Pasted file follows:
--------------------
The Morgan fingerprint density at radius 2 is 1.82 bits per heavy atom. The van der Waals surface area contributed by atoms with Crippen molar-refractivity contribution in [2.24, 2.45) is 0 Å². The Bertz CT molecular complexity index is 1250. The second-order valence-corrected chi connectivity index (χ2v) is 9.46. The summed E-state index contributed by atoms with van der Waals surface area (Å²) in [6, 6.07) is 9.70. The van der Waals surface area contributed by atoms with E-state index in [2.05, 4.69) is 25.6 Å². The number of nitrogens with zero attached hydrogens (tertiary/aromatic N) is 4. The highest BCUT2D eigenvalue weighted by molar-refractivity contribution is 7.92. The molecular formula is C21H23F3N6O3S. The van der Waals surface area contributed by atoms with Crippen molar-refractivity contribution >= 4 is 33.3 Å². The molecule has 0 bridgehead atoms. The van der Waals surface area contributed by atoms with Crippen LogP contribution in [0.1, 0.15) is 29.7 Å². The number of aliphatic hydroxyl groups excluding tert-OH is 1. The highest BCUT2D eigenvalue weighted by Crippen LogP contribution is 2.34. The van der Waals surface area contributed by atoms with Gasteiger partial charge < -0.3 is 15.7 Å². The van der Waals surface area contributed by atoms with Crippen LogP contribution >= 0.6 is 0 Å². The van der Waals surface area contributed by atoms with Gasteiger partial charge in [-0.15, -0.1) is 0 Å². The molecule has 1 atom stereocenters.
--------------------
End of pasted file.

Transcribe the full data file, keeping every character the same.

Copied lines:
The Morgan fingerprint density at radius 2 is 1.82 bits per heavy atom. The van der Waals surface area contributed by atoms with Crippen molar-refractivity contribution in [2.24, 2.45) is 0 Å². The Bertz CT molecular complexity index is 1250. The second-order valence-corrected chi connectivity index (χ2v) is 9.46. The summed E-state index contributed by atoms with van der Waals surface area (Å²) in [6, 6.07) is 9.70. The van der Waals surface area contributed by atoms with E-state index in [2.05, 4.69) is 25.6 Å². The number of nitrogens with zero attached hydrogens (tertiary/aromatic N) is 4. The highest BCUT2D eigenvalue weighted by molar-refractivity contribution is 7.92. The molecular formula is C21H23F3N6O3S. The van der Waals surface area contributed by atoms with Crippen molar-refractivity contribution >= 4 is 33.3 Å². The molecule has 0 bridgehead atoms. The van der Waals surface area contributed by atoms with Crippen LogP contribution in [0.1, 0.15) is 29.7 Å². The number of aliphatic hydroxyl groups excluding tert-OH is 1. The highest BCUT2D eigenvalue weighted by Crippen LogP contribution is 2.34. The van der Waals surface area contributed by atoms with Gasteiger partial charge < -0.3 is 15.7 Å². The van der Waals surface area contributed by atoms with Crippen LogP contribution >= 0.6 is 0 Å². The van der Waals surface area contributed by atoms with Gasteiger partial charge in [-0.15, -0.1) is 0 Å². The molecule has 1 atom stereocenters.